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There is no outdoor topic more subjective, controversial—or homicidally charged at 5 A.M.—than how to make good camp coffee. Specifically, I’m talking about coffee brewed over a wood fire or camp stove in a plain, blackened pot, without benefit of percolators, drip baskets, or other devices. Just coffee made the old-fashioned, time-honored camp way.

The maddening thing is it seems so simple. It’s only two ingredients, after all: coffee and boiling water. But scratch the surface of camp coffee-making and you’ll find an arcane, bewildering science underneath, populated by outdoors people who take the business very, very seriously.

camp coffee story in field & Stream
The story was published in the December 2000 issue. Field & Stream

For one thing, there’s the raw material. Each type of coffee bean has its devoted following. Fanatics will argue about the merits of Hawaiian Kona over Sumatran Ankola with quite as much passion as they would the advantages of internal versus external frame packs. To them, the bean, the whole bean, and nothing but the bean is paramount. Most of us thermos drinkers, on the other hand, are vaguely aware there’s some difference between arabica and robusta, but on a cold, dark dawn it doesn’t matter much so long as it’s hot. However, these preferences can come to a boil quicker than the coffee if you don’t sort them out before you reach camp. To avoid outright mutiny, follow these rules.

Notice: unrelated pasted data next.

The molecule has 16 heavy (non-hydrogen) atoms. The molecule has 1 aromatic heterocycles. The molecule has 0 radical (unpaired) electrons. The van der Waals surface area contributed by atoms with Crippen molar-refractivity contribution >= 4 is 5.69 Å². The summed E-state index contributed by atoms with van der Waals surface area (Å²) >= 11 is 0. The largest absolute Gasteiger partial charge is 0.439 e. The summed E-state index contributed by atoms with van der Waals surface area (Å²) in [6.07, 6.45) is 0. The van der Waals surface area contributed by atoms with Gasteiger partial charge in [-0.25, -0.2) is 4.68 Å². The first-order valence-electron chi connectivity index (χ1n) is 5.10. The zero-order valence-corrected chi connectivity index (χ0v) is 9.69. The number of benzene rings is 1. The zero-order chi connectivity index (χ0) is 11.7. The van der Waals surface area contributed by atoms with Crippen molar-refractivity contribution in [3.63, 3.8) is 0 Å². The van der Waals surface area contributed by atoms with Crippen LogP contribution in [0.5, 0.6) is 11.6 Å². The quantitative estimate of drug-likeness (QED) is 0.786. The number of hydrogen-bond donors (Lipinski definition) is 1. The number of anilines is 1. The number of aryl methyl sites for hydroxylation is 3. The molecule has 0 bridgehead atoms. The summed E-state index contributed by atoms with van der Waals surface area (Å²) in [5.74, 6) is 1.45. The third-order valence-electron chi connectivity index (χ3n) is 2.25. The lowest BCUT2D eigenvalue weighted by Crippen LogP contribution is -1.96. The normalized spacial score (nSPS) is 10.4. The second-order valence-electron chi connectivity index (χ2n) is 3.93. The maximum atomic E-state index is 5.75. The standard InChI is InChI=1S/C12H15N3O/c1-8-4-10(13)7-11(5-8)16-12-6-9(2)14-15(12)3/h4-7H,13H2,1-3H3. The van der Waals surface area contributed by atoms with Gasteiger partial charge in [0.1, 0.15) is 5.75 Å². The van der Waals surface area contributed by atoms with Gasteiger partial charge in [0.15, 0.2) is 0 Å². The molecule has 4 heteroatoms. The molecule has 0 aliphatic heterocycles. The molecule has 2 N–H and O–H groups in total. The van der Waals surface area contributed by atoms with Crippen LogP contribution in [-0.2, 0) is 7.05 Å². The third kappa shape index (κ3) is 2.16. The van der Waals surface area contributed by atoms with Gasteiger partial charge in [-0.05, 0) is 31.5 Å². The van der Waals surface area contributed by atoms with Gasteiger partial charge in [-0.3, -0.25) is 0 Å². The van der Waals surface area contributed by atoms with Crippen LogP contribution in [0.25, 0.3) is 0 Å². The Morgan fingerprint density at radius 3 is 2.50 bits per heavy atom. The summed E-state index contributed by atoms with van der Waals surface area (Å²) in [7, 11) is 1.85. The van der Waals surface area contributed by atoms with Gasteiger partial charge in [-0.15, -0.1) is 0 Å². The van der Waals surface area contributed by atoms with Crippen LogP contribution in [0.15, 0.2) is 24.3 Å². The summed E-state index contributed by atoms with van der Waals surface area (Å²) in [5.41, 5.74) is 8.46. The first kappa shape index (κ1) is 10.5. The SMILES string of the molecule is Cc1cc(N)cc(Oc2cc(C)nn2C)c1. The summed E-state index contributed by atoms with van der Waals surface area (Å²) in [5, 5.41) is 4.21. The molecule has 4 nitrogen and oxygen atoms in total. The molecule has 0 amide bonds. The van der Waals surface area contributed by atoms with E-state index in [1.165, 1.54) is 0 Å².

Rule No. 1: Stick to Whole-Bean Coffee

Leave that vacuum-packed coffee on your supermarket shelves. Not only is it generally a cheaper blend of young and old beans that tends toward bitterness, but it’s preground. That convenience comes at a price. Once the seal’s broken, it will lose over 50 percent of its flavorful coffee oils within as little as 18 to 24 hours. After a few days in the bush, it’ll make a cup of hot, brown water, but not much else.

Buy whole-bean roast coffee. It smells heavenly and naturally preserves flavor and taste. Take it from the bag you bought it in and store in an airtight container, like a Nalgene plastic bottle. Don’t put it in a plastic baggie or a metal can with a plastic lid that isn’t airtight. Don’t refrigerate or stash it in a camp cooler, which can cause condensation and moisture that will permeate your carefully chosen beans with unwanted flavors (like hot dogs or fish). Unless, of course, you like café au chain pickerel.

Rule No. 2: Get the Right Roast

It’s the roasting that develops the more than 800 substances in a coffee bean—including its essential flavor and aroma-producing oils. Roasts range from light to medium brown (medium is the standard for most American coffees) to very dark Italian roasts and burnt, almost black, dark French roasts. Almost more than the bean, the roast will determine tartness, aroma, and body of any coffee you choose. If your camp mates are thermos drinkers, pick a medium roast. If they’re espresso fanciers, pick a darker roast. As a rule of thumb, the darker the roast, the stronger, fuller, and more robust the flavor.

Rule No. 3: Grind it Fine

Minutes before brewing, grind the beans up fine. The finer the grind, the more surface area (particles) and coffee oils are exposed to the water, releasing more aroma and flavor. However, too fine of a grind can make the brew bitter. If you don’t have a grinder, wrap the beans in a bandana and pulverize them with the butt of an axe or hatchet. This will produce a coarse grind that’ll take a bit more time to surrender its flavor, but more about that later.

Rule No. 4: Use Good Water

Your carefully selected, roasted, stored, and ground beans can be ruined in the flick of a whitetail’s flag by a pot of bad water. Use spring water if you can get it. Well water can be full of untasty minerals, and a canteen of chlorinated tap water from home will taste just like that. If fresh, pure water isn’t available, bottled water is fine and certainly no harder than packing along a canteen of tap water. It will drastically improve the taste of the brew. So will cleaning the pot after each brewing.